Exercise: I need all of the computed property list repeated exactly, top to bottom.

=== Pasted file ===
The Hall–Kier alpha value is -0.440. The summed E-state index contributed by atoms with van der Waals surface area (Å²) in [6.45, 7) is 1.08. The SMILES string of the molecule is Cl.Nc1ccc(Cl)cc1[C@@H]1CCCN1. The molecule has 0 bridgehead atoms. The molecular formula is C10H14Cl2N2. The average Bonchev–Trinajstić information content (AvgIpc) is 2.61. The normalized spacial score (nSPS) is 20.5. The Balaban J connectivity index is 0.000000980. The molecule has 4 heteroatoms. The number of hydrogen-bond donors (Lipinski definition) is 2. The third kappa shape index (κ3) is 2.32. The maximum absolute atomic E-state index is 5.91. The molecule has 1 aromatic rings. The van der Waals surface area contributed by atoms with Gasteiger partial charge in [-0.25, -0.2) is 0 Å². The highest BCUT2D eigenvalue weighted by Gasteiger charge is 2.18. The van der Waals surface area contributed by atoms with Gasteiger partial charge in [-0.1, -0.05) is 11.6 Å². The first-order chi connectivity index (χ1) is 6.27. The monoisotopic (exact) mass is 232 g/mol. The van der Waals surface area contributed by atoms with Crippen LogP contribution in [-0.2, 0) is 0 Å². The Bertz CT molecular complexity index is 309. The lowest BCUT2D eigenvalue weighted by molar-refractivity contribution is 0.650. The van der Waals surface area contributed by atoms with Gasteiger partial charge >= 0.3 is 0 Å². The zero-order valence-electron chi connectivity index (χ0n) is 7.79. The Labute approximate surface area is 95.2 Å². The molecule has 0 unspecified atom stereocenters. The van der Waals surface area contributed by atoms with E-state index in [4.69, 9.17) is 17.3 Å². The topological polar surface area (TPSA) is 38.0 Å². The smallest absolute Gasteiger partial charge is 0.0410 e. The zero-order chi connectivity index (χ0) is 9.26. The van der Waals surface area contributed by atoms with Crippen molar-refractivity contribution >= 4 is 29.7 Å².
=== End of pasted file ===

The Hall–Kier alpha value is -0.440. The summed E-state index contributed by atoms with van der Waals surface area (Å²) in [6.45, 7) is 1.08. The SMILES string of the molecule is Cl.Nc1ccc(Cl)cc1[C@@H]1CCCN1. The molecule has 0 bridgehead atoms. The molecular formula is C10H14Cl2N2. The average Bonchev–Trinajstić information content (AvgIpc) is 2.61. The normalized spacial score (nSPS) is 20.5. The Balaban J connectivity index is 0.000000980. The molecule has 4 heteroatoms. The number of hydrogen-bond donors (Lipinski definition) is 2. The third kappa shape index (κ3) is 2.32. The maximum absolute atomic E-state index is 5.91. The molecule has 1 aromatic rings. The van der Waals surface area contributed by atoms with Gasteiger partial charge in [-0.25, -0.2) is 0 Å². The highest BCUT2D eigenvalue weighted by Gasteiger charge is 2.18. The van der Waals surface area contributed by atoms with Gasteiger partial charge in [-0.1, -0.05) is 11.6 Å². The first-order chi connectivity index (χ1) is 6.27. The monoisotopic (exact) mass is 232 g/mol. The van der Waals surface area contributed by atoms with Crippen LogP contribution in [-0.2, 0) is 0 Å². The Bertz CT molecular complexity index is 309. The lowest BCUT2D eigenvalue weighted by molar-refractivity contribution is 0.650. The van der Waals surface area contributed by atoms with Gasteiger partial charge >= 0.3 is 0 Å². The zero-order valence-electron chi connectivity index (χ0n) is 7.79. The Labute approximate surface area is 95.2 Å². The molecule has 0 unspecified atom stereocenters. The van der Waals surface area contributed by atoms with E-state index in [4.69, 9.17) is 17.3 Å². The topological polar surface area (TPSA) is 38.0 Å². The smallest absolute Gasteiger partial charge is 0.0410 e. The zero-order chi connectivity index (χ0) is 9.26. The van der Waals surface area contributed by atoms with Crippen molar-refractivity contribution >= 4 is 29.7 Å².